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The French and Indian War

The French and Indian War

Author: Sophia Tutorial

Identify features of the French and Indian War, the circumstances that led up to it, and its effects.

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what's covered
Wars for empire linked the Atlantic sides of the British Empire, bringing the inhabitants of the Atlantic World together in violent ways. Beginning in the late 1600s and culminating with the French and Indian War (1754-1763), Great Britain, its colonists in eastern North America, and its Native American allies fought a series of wars with France, its colonists, and its Native American allies, for control of North America. The French and Indian War was particularly significant for the establishment of Great Britain’s supremacy in North America, but also contributed to the colonists’ growing dissatisfaction with the Crown, and the emergence of an American identity in the colonies.

This tutorial examines the French and Indian War in four parts:

  1. Origins of the Conflict
  2. The French and Indian War
  3. The Treaty of Paris (1763)
  4. A Perilous Peace

1. Origins of the Conflict

British and French empires in North America by 1754.

The origins of conflict between the British, French, and Indians in North America during the 17th and 18th centuries are best understood by considering the effects of three forces: population growth, speculation in western lands, and geopolitical rivalry between France and Great Britain.

In North America, population increases in the colonies created a shortage of land along the coast, which prompted thousands of settlers to move toward the Appalachian Mountains in search of new land. From a population of 250,000 people in 1700, the English colonial population (excluding slaves) had increased to 1.2 million people by 1750. The population rose to at least 1.5 million people by 1760.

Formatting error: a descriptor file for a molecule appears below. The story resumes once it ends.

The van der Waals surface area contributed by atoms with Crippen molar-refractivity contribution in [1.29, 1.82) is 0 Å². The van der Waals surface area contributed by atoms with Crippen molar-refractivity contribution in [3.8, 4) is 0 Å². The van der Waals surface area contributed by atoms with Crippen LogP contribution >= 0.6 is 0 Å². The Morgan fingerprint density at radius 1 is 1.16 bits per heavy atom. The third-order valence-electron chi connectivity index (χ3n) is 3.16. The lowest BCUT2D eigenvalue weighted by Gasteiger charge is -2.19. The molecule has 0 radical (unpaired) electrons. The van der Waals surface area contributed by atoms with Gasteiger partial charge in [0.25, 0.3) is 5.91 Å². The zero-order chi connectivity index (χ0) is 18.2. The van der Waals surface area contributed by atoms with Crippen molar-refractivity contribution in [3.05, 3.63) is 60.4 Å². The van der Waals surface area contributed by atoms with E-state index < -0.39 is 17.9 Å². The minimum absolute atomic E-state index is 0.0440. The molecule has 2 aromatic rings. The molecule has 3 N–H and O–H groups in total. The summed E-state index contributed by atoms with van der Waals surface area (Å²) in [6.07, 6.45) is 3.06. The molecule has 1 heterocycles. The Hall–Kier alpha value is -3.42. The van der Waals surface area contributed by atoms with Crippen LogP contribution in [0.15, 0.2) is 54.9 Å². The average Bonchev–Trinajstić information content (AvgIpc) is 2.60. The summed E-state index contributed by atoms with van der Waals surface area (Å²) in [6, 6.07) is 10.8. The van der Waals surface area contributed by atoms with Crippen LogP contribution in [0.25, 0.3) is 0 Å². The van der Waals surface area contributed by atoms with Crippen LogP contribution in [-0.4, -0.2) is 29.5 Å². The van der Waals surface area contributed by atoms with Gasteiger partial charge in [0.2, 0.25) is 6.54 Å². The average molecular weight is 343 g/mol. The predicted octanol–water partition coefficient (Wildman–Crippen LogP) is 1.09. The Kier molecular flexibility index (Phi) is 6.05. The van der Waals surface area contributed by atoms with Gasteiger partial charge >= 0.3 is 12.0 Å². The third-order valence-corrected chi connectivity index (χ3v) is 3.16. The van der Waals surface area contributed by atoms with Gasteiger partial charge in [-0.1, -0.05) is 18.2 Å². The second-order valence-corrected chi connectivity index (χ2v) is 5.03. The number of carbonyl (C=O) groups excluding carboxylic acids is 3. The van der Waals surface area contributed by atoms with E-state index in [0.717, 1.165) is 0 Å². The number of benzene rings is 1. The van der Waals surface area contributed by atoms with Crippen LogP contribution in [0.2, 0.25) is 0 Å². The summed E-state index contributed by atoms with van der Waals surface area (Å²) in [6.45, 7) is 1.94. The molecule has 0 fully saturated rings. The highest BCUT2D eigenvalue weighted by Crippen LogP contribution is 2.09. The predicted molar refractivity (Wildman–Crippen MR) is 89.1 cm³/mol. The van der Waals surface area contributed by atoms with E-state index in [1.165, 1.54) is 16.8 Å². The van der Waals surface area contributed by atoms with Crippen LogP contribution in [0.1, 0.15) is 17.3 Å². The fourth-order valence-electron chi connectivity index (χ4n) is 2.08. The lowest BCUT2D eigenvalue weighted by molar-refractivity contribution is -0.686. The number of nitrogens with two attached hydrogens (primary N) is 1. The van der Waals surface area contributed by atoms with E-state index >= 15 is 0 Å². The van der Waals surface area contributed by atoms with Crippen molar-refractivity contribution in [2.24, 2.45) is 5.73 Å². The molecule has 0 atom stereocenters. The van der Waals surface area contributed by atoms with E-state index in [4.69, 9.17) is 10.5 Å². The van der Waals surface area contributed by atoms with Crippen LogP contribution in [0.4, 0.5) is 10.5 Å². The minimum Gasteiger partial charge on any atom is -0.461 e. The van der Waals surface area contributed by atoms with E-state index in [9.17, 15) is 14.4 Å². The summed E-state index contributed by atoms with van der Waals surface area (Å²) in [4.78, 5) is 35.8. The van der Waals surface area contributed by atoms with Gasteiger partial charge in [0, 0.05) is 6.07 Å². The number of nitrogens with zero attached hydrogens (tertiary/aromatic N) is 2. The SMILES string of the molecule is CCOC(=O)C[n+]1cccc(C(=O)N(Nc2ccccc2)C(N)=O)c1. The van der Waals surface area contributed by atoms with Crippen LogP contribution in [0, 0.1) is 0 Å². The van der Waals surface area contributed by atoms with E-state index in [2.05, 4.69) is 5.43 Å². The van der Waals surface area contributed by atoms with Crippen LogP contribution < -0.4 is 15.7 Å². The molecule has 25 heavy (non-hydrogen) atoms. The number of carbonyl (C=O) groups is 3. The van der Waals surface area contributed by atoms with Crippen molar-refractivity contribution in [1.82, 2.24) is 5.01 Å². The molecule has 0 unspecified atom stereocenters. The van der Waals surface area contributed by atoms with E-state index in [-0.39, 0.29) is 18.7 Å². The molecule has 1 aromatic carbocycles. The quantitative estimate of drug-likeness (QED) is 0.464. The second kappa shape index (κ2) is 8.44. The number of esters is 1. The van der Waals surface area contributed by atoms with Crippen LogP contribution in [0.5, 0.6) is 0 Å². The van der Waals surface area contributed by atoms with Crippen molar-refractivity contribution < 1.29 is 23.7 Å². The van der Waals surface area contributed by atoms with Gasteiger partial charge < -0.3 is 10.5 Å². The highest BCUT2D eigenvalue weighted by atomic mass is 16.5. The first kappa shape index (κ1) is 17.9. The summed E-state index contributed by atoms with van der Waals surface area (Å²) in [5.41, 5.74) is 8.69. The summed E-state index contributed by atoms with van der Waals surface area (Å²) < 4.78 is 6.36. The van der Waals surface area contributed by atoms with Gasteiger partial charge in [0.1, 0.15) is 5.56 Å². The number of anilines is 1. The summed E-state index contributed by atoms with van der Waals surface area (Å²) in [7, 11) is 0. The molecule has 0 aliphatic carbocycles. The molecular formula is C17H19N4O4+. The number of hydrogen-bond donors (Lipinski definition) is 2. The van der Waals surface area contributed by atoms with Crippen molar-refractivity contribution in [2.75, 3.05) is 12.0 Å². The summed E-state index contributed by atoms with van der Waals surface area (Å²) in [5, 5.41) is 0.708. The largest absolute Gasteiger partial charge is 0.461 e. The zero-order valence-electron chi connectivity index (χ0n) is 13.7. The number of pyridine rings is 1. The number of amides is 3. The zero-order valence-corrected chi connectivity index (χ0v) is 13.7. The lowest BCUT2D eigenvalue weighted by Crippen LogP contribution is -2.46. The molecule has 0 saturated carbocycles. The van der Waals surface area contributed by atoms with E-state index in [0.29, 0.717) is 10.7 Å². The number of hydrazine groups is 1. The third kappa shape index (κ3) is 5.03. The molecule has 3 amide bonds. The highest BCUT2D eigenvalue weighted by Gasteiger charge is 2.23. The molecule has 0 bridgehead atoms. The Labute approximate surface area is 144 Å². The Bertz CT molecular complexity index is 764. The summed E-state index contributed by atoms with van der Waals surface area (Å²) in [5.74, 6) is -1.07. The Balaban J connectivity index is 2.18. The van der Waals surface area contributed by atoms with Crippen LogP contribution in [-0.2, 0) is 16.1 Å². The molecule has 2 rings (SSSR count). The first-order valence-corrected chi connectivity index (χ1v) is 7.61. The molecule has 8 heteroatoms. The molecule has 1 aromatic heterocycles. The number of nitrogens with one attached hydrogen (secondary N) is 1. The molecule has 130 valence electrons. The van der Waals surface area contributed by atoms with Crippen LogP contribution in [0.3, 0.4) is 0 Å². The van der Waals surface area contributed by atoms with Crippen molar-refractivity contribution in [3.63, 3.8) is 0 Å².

Speculators, backed by capital provided by London and by colonial investors, sought to profit from population growth and increased demand for western lands by claiming territory that was not theirs to own. For example, the Ohio Land Company (organized in 1747), claimed half a million acres in the Ohio River Valley. In doing so, the company ignored the fact that the French and a number of Indian tribes also claimed this territory. Similarly, the Susquehanna Land Company claimed hundreds of thousands of acres in northern Pennsylvania, including land already claimed by the Iroquois confederacy.

Population growth and rampant speculation in western lands combined with persistent geopolitical rivalry between France and England. While colonial land speculators claimed acreage in the Ohio River Valley, British and French diplomats sought alliances with Indian tribes to gain control of the area. Access to valuable commodities such as furs depended on their success in these negotiations. Geopolitical positioning was also at stake: the British recognized that they could separate French Canada from French Louisiana if they controlled the Ohio River Valley. Of course, this was unacceptable to the French.

These three forces were the product of several indecisive imperial conflicts between Great Britain and France that occurred during the late 17th and early 18th centuries. These conflicts had American and European fronts, which produced two names for each war.


Queen Anne’s War (1702–1713) is also known as the War of Spanish Succession.

During this war, England fought against Spain and France to determine who would be the next monarch in Spain. In North America, fighting took place in Florida, where South Carolinians allied themselves with the Yamasee Indians to attack the Spanish and their Indian allies. To the north, the British succeeded in conquering Acadia and Newfoundland (see map above), but failed to take Quebec, which would have given them complete control of Canada.